Pirates' Leyland mourns loss of first boss Barger

LOUISVILLE, KY. — LOUISVILLE, Ky. -- Patrick Leyland is only a year old, so h could not understand yesterday why his father had begun to sob. Patrick's dad Jim is the manager of the Pittsburgh Pirates.

Leyland had his winter coat on and was ready to leave for the Pittsburgh airport. He was going to visit the man who would be the godfather of his second child, due in July.


The man, one of his best friends, was very, very sick. Before he could go, though, the phone rang and the news came. Carl Barger, president of the expansion Florida Marlins, was dead after collapsing at the winter meetings.

"Carl was one of the closest friends I had, and this breaks my heart because of that friendship," Leyland said in a statement. "But also I know how excited he was that, after such a long wait and so much work, he was going to get to see his team play."


Not five minutes after Marlins general manager Dave Dombrowski had, with red eyes, announced the death of the Marlins president yesterday, the Pittsburgh Pirates put out a release expressing their sadness. Leyland, who managed in Pittsburgh under Barger for nearly six years, had one of his own sent out.

"I'm sure in a couple days I'll be able to talk to you," he said in a broken voice over the phone last night. "I'm just not talking to anybody now."

Leyland might have been hurting the most, but he was far from the only person stung by the news.

"It's a very sad day for baseball," New York Yankees owner George Steinbrenner said from his Tampa office. "He was a fan's guy, I'll tell you that. He always had a smile on his face. He was a nice man, but a very, very capable man."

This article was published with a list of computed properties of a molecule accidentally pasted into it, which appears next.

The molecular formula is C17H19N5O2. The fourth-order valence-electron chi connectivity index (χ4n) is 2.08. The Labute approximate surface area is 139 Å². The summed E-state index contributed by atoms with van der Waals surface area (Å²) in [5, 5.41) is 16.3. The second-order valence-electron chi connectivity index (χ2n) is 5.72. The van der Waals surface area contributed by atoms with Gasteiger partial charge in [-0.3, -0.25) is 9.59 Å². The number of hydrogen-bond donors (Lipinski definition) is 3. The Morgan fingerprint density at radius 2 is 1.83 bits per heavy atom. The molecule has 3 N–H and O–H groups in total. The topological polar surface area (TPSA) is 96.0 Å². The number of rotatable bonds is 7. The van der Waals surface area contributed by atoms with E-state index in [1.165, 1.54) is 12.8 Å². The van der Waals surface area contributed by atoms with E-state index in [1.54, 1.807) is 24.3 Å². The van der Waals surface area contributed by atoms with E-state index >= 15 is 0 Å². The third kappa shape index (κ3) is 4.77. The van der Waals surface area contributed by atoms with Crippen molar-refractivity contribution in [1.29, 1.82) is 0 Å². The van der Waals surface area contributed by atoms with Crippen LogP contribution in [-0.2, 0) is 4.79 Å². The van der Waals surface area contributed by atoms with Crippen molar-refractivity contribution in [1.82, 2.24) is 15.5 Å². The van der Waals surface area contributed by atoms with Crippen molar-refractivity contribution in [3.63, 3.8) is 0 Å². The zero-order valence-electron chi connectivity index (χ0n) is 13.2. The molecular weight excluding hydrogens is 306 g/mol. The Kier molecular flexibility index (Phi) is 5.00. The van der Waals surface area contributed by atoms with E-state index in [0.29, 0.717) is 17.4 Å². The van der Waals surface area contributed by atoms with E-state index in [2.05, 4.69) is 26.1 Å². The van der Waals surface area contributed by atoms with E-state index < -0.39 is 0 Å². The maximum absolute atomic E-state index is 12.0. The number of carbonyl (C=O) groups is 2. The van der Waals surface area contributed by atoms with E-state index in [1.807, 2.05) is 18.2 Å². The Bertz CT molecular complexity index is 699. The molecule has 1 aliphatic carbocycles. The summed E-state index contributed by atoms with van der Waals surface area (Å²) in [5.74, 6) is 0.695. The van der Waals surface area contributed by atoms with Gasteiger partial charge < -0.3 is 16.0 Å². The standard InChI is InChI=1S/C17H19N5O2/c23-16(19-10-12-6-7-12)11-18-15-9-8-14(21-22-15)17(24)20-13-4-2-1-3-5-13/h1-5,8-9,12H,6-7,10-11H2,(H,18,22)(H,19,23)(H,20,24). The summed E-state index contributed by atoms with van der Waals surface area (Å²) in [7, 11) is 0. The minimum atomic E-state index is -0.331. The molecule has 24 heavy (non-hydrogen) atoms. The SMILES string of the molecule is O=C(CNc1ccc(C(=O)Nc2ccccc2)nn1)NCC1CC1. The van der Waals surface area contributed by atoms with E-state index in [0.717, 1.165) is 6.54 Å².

Dodgers general manager Fred Claire remembers Barger as an energetic leader who loved the game.

"He was highly respected," Claire said. "He was someone who served the game well. He was involved in minor-league baseball, involved with the Pirates, then the Marlins. He was a very strong person and as far as his desire to help, he was tireless."

Barger's death made even baseball's huge problems seem insignificant.

"When something like this happens, you realize how unimportant everything is that doesn't have to do with health," Chicago White Sox owner Jerry Reinsdorf said. "It is scary."


Katie Leyland met her husband at the airport to tell him about Barger, who had collapsed at the Louisville hotel Jim had just left.

"He stood there wondering if he should get back on the plane," Katie said.

Instead, the Leylands drove home to wait for an update on Barger's condition. Barger's fiancee, Maureen Mulvihill, joined them and Leyland and Mulvihill arranged a charter flight to Louisville. They didn't make it out the door.

Barger and Leyland talked three or four times a week over the phone. When Barger visited Pittsburgh, which was frequently, he liked to get his hair cut at the same barber shop from his Pirates days, then drop by Leyland's house for breakfast.

Sometimes it was just coffee. Barger's schedule was so packed, he didn't always have time to eat.

Barger passed out at Leyland's house over breakfast last year. That time, though scary, the collapse was merely a reaction to a change in high blood pressure medicine.


"Carl was very hard driving," Katie Leyland said. "He was busy all the time but he was full of energy, full of life. He smokes like a fiend and drinks like a fish, but that was just Carl."